WKRP In Cincinnati: When Radio Was On TV
WKRP in Cincinnati was a delightful combination of music, sight gags, funny situations, and quirky characters. It humanized these odd-balls working in a radio station, helped to get new bands noticed, and kept us entertained all at the same time.
Hugh Wilson created WKRP in Cincinnati based on his experiences working in advertising sales at WQXI, a top 40 radio station. He once told The Cincinnati Enquirer that he used the call sign to stand for C-R-A-P, and he based many of the characters and some of the stories on things that happened while he worked there. The premise of the show was that Andy Travis, the station’s new program director (Gary Sandy), is trying to remake the radio station and bolster ratings by changing the format from easy listening to rock and roll. Travis acts as the straight man presiding over the eccentric staff. Travis was based on Mikel Herrington, a DJ and innovative radio programmer.
The Station's Manager Prefers To Hide
The general manager of the station, Arthur Carlson (Gordon Jump) is the son of the station’s owner, Mama Carlson. He is an indecisive and bumbling manager, and his management style is a reason for the station’s struggles. He is also kind and occasionally wise, although he is often in his office, hiding from people.
Dr. Johnny Fever (Howard Hesseman) is the DJ who ends up at WKRP after being fired from his former job at a Los Angeles radio station after he says “booger” on air although this is definitely not the last time he gets in trouble. He is an occasional insomniac and drinks an inordinate amount of coffee. His real name is John R. Caravella, but after Travis told him to change the format of the morning show, he quickly adopted the “Fever” moniker, but he also goes by other names, which are written on his mug. In the pilot, he is the host of the morning and afternoon shows, and keeps looking at his mug to keep his name straight. Hesseman was not the original choice for the role, however; the role first went to David Cassidy, who turned it down. The evening DJ is Venus Flytrap (Tim Reid), a smooth talker whose real name is Gordon Sims. He is a Vietnam War deserter and worked as a high school teacher.
Bandages And Bowties
The Station’s news reporter, Les Nessman (Richard Sanders), wears a bowtie, approaches his job with the utmost seriousness, and is quite incompetent. He fixates on agricultural news, marks off his desk with masking tape to indicate the “walls” of his office, and is staunchly patriotic. In the first episode, he had to wear a bandage over a small cut, and from then on, he wore a bandage in different places, which seemed to work with his clumsy character.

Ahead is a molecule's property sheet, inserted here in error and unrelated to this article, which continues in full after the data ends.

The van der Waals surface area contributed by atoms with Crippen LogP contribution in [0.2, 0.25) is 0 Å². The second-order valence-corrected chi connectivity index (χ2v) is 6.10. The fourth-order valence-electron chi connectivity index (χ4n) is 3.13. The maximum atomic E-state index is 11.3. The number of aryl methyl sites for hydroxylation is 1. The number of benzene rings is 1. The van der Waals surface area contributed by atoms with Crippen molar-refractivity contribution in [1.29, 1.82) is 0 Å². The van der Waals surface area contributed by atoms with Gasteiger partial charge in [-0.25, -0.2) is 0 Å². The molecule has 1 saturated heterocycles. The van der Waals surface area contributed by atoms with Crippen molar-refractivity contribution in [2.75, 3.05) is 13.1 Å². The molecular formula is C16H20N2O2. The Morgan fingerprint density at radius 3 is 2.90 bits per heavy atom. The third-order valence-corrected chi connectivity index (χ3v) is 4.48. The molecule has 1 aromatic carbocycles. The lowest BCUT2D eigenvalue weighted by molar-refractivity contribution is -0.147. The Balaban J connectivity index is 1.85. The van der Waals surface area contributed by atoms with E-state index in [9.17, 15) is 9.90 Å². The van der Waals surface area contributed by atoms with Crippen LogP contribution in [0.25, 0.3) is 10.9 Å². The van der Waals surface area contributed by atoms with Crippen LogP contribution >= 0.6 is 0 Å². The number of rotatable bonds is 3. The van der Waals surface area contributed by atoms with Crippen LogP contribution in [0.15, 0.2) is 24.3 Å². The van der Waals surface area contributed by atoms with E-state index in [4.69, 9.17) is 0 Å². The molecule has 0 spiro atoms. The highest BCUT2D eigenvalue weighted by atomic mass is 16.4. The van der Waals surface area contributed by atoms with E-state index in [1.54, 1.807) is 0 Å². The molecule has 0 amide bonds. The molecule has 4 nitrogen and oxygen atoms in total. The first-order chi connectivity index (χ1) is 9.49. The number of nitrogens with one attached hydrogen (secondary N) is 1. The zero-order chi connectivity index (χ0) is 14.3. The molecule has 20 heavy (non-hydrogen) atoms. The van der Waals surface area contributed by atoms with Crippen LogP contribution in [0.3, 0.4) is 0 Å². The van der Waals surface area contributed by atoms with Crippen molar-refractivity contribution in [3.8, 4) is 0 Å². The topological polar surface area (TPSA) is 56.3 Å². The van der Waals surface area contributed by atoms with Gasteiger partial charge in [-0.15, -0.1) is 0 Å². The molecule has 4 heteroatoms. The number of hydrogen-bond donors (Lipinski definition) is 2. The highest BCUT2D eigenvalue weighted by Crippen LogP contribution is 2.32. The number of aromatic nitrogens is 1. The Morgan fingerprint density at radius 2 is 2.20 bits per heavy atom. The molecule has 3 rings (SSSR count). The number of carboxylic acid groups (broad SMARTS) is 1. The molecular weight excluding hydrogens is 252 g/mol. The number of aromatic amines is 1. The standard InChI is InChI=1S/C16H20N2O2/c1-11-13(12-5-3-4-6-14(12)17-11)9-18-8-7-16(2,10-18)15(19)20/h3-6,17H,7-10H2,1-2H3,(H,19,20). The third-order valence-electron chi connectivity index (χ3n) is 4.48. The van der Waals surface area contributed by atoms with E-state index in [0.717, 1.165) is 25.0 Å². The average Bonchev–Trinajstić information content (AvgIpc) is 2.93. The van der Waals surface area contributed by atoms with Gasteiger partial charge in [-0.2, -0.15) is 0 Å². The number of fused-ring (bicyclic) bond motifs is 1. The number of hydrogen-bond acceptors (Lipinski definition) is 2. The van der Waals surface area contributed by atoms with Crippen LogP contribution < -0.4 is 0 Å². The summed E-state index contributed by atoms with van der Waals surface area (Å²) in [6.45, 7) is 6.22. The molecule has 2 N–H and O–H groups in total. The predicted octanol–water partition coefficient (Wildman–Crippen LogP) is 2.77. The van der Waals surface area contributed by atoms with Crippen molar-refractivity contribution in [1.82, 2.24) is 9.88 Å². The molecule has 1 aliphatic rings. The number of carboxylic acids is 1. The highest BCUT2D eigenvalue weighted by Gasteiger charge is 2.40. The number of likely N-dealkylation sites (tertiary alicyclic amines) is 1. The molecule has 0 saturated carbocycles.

Loni Anderson plays the receptionist, Jennifer Marlowe. She is the highest-paid employee, and may be “eye candy,” she is wise and handles most situations with equanimity. She also doesn’t type (although she is quite capable), nor does she bring coffee to any of the staff. She is consistently pursued by Herb Tarlek (Frank Bonner), the sales manager. Tarlek dresses in loud plaid suits, and one of his suits was taken from the seat covers of an old Volkswagen. Incidentally, in one of the episodes, Venus Flytrap remarks, "Somewhere out there there's a Volkswagen with no seats." one of his catch-phrases is “no problemo.”
The Challenge To Les Nessman
The other prominent female in the cast was Bailey Quarters, played by Jan Smithers. She is originally responsible for billing and traffic. She eventually has other responsibilities and proves herself to be more capable than Les Nessman.
The Connection To Music
According to sources, the show played nearly 300 songs over the course of its run and adding to the success of bands like U2, Devo, the Cars, and Toto. Blondie donated a gold record to the show after they played “Heart of Glass,” helping the band’s album, Parallel Lines, to become gold. The opening theme is about Travis and was written by Hugh Wilson.
The station was decorated with items sent in by DJs around the country, and, after John Lennon was shot in 1980, a picture of him was included in the background for the remaining episodes.
The End Of An Award Winning Sitcom
The show premiered on September 18, 1978, on CBS. It ran for four seasons and a total of 90 episodes. Unfortunately, the network shifted its airtime around, which contributed to its decline in ratings and eventual cancellation. During its run, received 10 Emmy nominations, which included three for Outstanding Comedy Series; in season three, Andy Ackerman won an Emmy for Videotape Editing. It also won a Humanitas Prize, which is essentially a Nobel Prize for television. After its cancellation, it went into syndication and became one of the most popular sitcoms in syndication. From 1991-1993, they created a reboot of the series.
Tags: Jan Smithers | Loni Anderson
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